In Chinese Medicine, the Kidneys are the root of life - governing our vitality throughout the developmental stages of life, quality of life as we age, brain health, reproduction and libido, urinary health, and of course, water metabolism.  Kidneys remove waste products and superfluous fluid from your body. Normal, healthy Kidneys shouldn’t have a problem with you drinking a lot of water - but if you have a constant habit of taking in large quantities at once you risk flushing out too many electrolytes and making your Kidneys tired - and over time, more deficient.  Kidney deficiency can make it so that you do not metabolize your water efficiently, and it turn, feel thirsty despite drinking a lot of water.

Here are some signs of Kidney deficiency - 

  • Soreness and weakness of the low back, knees, ankles
  • Feeling easily startled
  • Memory problems
  • Early graying of hair and early aging
  • Dizziness, ringing in the ears, constipation, hot sensation in the palms, soles and chest, dry mouth and throat, and/or frequent urination (Kidney Yin Deficiency)
  • Aversion to cold, declining libido, incontinence, impotence, infertility, cold limbs, difficulty in urination, and/or general edema (Kidney Yang deficiency)

If you have any of these issues, it is important to make sure to have a healthy balance of water throughout the day - without drowning your Kidneys in water and making them even more deficient.  Drink water in lots of small amounts throughout the day so that your Kidneys can cope and so that your electrolyte levels remain stable. 

How should I stay hydrated?

To stay hydrated you need to drink water and take in electrolytes too. The best foods for electrolytes are:

  • Nuts and seeds – great sources of magnesium and phosphorus and the perfect snack.
  • Chia seeds – they can absorb huge amounts of water and are stuffed with the minerals you need.
  • Beans - all sorts of beans – kidney beans, soybeans, black beans, lima beans.
  • Bananas – there’s a good reason why sportsmen and women snack on bananas: energy and potassium.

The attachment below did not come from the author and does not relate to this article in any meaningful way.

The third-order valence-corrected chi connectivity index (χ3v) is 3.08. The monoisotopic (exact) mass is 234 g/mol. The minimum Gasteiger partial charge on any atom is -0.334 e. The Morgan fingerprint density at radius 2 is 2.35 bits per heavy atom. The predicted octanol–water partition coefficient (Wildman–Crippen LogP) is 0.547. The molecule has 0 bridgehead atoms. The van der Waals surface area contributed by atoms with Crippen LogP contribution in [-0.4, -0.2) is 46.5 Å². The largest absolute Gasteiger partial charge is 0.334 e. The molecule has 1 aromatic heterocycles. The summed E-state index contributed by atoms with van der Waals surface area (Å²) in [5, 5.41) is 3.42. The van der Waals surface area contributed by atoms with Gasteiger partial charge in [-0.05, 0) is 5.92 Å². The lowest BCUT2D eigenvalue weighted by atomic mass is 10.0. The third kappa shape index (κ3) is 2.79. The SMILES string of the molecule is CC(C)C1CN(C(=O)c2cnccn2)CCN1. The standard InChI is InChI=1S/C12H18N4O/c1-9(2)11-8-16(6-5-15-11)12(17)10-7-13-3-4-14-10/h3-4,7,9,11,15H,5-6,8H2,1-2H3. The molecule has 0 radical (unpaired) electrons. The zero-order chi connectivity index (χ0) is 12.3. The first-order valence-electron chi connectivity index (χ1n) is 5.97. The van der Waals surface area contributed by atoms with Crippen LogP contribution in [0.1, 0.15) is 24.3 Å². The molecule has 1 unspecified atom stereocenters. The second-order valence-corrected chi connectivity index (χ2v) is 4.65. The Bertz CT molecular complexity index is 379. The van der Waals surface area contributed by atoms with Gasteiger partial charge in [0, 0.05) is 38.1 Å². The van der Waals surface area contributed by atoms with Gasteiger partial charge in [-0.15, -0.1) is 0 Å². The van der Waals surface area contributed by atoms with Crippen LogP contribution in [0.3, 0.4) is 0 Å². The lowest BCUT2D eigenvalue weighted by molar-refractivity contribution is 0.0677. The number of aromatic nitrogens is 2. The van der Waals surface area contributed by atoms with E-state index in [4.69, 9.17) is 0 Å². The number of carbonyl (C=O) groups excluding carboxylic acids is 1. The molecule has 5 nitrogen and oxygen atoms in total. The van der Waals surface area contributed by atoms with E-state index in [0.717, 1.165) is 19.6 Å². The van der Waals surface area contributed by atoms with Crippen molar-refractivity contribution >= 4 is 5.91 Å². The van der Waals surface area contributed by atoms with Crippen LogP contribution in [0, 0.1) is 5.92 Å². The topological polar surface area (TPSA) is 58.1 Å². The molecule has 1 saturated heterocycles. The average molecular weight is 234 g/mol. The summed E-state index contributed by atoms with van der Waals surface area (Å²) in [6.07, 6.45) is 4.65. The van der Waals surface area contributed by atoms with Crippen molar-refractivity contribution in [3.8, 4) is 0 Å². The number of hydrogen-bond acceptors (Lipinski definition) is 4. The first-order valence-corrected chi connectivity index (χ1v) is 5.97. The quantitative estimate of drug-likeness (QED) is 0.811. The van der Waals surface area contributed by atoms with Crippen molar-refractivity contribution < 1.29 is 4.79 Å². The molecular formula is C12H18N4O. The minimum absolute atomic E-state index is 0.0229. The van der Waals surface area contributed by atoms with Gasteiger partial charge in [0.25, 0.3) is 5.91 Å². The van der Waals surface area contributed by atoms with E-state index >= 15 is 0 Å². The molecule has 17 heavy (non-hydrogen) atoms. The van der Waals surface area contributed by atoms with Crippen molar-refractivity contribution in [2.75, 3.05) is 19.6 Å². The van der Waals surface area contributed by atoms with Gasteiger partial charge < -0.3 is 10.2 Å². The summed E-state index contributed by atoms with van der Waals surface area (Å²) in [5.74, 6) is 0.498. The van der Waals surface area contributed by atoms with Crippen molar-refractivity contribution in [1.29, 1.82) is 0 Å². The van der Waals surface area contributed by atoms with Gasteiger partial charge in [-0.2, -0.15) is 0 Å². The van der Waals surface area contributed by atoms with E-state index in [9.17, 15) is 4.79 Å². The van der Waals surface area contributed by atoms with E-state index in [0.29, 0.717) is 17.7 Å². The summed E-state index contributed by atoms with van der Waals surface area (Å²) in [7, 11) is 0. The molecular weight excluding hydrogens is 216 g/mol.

• Tempeh – this fermented soybean food is full of phosphorus, magnesium, and calcium.
  • Oranges – not only do oranges provide vitamin C they also contain significant amounts of calcium, potassium, and magnesium.
  • Avocados – super healthy and a terrific source of potassium and magnesium.
  • Coconut water – electrolytes and hydrating. A great alternative to making a smoothie.
  • Organic green tea – electrolytesand antioxidants.
  • Electrolyte drinks – the best supply if you need to replenish your electrolytes fast, just watch out for the sugar (opting for a powder you mix with water is usually best here).

Good Hydration Habits

Staying hydrated is vital for a healthy life. It begins with water but doesn’t stop there. 

You need to make sure you take in sufficient electrolytes to replenish those that are removed from your body through perspiration. Just eating some fruit can make all the difference, but examine your diet to make certain you have a full complement of micronutrients available.

You also need to devote time to making sure that your yang is balanced by your yin. Modern life tends to encourage the yang so you need to make a conscious effort to strengthen the yin so that both the yin and the yang, though opposites, work together to allow your Qi to flourish.

Here are top hydration habits - 

1)Drink in small amounts (8 - 12 oz at a time) throughout the day so you do not tire your Kidneys

2) Drink room temp or warm water to protect the Qi of your Kidneys and digestive fire

3) Add a dash of Hawaiian or Himalayan sea salt to your water once a day to mineralize your water - especially if you are Kidney deficient

4) Do not drink large quantities of water past 8-9 pm - your Kidneys need to rest.

5) Drink an appropriate amount of water given your physical activity, how much caffeine or stimulants you take, the weather, and how much you sweat (8 - 8 oz glasses is standard but it depends on the person)

6) Eat hydrating foods throughout the day


If you relate to symptoms of yin deficiency or Kidney deficiency and you’re looking for ways to add more balance to your life, book an appointmentwith us or try one of our wellness tinctures - they’re a great way to balance the body and mind without adding any taxing chemicals.View our full range here.